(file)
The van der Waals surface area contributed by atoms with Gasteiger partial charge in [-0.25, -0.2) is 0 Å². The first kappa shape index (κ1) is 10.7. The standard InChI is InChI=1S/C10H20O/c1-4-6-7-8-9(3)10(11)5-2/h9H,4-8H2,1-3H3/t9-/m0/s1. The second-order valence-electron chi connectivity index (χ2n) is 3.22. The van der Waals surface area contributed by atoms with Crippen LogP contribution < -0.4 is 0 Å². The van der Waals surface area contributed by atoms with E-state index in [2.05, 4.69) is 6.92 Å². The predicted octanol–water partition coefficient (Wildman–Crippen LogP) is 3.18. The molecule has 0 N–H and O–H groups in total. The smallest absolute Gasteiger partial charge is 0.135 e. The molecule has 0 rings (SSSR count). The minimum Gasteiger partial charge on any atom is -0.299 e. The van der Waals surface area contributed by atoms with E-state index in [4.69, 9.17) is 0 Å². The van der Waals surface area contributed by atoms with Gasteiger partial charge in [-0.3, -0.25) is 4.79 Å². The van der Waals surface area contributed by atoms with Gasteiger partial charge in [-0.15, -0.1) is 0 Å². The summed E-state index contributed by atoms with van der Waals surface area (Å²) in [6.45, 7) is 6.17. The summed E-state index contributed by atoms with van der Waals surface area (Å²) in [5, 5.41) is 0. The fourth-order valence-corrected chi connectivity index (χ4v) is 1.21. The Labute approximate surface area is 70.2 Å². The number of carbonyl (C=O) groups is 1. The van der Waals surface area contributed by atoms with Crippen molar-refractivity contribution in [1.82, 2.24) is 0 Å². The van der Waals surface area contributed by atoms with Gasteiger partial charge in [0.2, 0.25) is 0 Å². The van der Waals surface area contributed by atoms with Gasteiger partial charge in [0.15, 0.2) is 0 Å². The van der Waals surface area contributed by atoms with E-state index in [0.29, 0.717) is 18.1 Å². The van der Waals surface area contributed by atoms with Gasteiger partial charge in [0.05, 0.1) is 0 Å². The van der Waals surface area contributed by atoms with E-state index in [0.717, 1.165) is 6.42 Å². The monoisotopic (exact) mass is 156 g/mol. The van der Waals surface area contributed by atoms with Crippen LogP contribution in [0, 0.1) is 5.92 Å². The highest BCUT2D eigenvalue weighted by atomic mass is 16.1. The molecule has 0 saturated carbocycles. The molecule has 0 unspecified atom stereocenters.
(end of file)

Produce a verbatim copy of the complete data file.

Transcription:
The van der Waals surface area contributed by atoms with Gasteiger partial charge in [-0.25, -0.2) is 0 Å². The first kappa shape index (κ1) is 10.7. The standard InChI is InChI=1S/C10H20O/c1-4-6-7-8-9(3)10(11)5-2/h9H,4-8H2,1-3H3/t9-/m0/s1. The second-order valence-electron chi connectivity index (χ2n) is 3.22. The van der Waals surface area contributed by atoms with Crippen LogP contribution < -0.4 is 0 Å². The van der Waals surface area contributed by atoms with E-state index in [2.05, 4.69) is 6.92 Å². The predicted octanol–water partition coefficient (Wildman–Crippen LogP) is 3.18. The molecule has 0 N–H and O–H groups in total. The smallest absolute Gasteiger partial charge is 0.135 e. The molecule has 0 rings (SSSR count). The minimum Gasteiger partial charge on any atom is -0.299 e. The van der Waals surface area contributed by atoms with E-state index in [4.69, 9.17) is 0 Å². The van der Waals surface area contributed by atoms with Gasteiger partial charge in [-0.3, -0.25) is 4.79 Å². The van der Waals surface area contributed by atoms with Gasteiger partial charge in [-0.15, -0.1) is 0 Å². The summed E-state index contributed by atoms with van der Waals surface area (Å²) in [6.45, 7) is 6.17. The summed E-state index contributed by atoms with van der Waals surface area (Å²) in [5, 5.41) is 0. The fourth-order valence-corrected chi connectivity index (χ4v) is 1.21. The Labute approximate surface area is 70.2 Å². The number of carbonyl (C=O) groups is 1. The van der Waals surface area contributed by atoms with Crippen molar-refractivity contribution in [1.82, 2.24) is 0 Å². The van der Waals surface area contributed by atoms with Gasteiger partial charge in [0.2, 0.25) is 0 Å². The van der Waals surface area contributed by atoms with Gasteiger partial charge in [0.15, 0.2) is 0 Å². The van der Waals surface area contributed by atoms with E-state index in [0.29, 0.717) is 18.1 Å². The van der Waals surface area contributed by atoms with Gasteiger partial charge in [0.05, 0.1) is 0 Å². The van der Waals surface area contributed by atoms with E-state index in [0.717, 1.165) is 6.42 Å². The monoisotopic (exact) mass is 156 g/mol. The van der Waals surface area contributed by atoms with Crippen LogP contribution in [0, 0.1) is 5.92 Å². The highest BCUT2D eigenvalue weighted by atomic mass is 16.1. The molecule has 0 saturated carbocycles. The molecule has 0 unspecified atom stereocenters.